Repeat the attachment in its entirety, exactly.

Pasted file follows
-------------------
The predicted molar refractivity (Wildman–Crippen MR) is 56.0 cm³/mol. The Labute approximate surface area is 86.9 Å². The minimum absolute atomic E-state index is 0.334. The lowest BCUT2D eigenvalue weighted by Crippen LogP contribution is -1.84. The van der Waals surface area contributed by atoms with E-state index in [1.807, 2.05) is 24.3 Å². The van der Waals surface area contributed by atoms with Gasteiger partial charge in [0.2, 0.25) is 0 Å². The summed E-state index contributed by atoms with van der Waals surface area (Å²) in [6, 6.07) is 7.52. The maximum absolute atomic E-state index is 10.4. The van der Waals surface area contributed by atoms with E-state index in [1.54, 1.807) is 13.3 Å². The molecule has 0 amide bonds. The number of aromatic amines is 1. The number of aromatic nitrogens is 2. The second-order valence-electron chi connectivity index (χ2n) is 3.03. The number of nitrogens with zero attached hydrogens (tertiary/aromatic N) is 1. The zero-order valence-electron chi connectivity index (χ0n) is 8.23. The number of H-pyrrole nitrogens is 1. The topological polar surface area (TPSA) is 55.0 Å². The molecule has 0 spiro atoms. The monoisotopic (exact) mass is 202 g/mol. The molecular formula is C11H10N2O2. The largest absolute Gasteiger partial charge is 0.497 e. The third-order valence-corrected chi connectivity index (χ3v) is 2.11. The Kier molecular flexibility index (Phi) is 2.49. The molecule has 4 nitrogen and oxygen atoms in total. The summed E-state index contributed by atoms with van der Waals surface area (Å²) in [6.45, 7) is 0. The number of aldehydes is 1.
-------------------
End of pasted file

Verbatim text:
The predicted molar refractivity (Wildman–Crippen MR) is 56.0 cm³/mol. The Labute approximate surface area is 86.9 Å². The minimum absolute atomic E-state index is 0.334. The lowest BCUT2D eigenvalue weighted by Crippen LogP contribution is -1.84. The van der Waals surface area contributed by atoms with E-state index in [1.807, 2.05) is 24.3 Å². The van der Waals surface area contributed by atoms with Gasteiger partial charge in [0.2, 0.25) is 0 Å². The summed E-state index contributed by atoms with van der Waals surface area (Å²) in [6, 6.07) is 7.52. The maximum absolute atomic E-state index is 10.4. The van der Waals surface area contributed by atoms with E-state index in [1.54, 1.807) is 13.3 Å². The molecule has 0 amide bonds. The number of aromatic amines is 1. The number of aromatic nitrogens is 2. The second-order valence-electron chi connectivity index (χ2n) is 3.03. The number of nitrogens with zero attached hydrogens (tertiary/aromatic N) is 1. The zero-order valence-electron chi connectivity index (χ0n) is 8.23. The number of H-pyrrole nitrogens is 1. The topological polar surface area (TPSA) is 55.0 Å². The molecule has 0 spiro atoms. The monoisotopic (exact) mass is 202 g/mol. The molecular formula is C11H10N2O2. The largest absolute Gasteiger partial charge is 0.497 e. The third-order valence-corrected chi connectivity index (χ3v) is 2.11. The Kier molecular flexibility index (Phi) is 2.49. The molecule has 4 nitrogen and oxygen atoms in total. The summed E-state index contributed by atoms with van der Waals surface area (Å²) in [6.45, 7) is 0. The number of aldehydes is 1.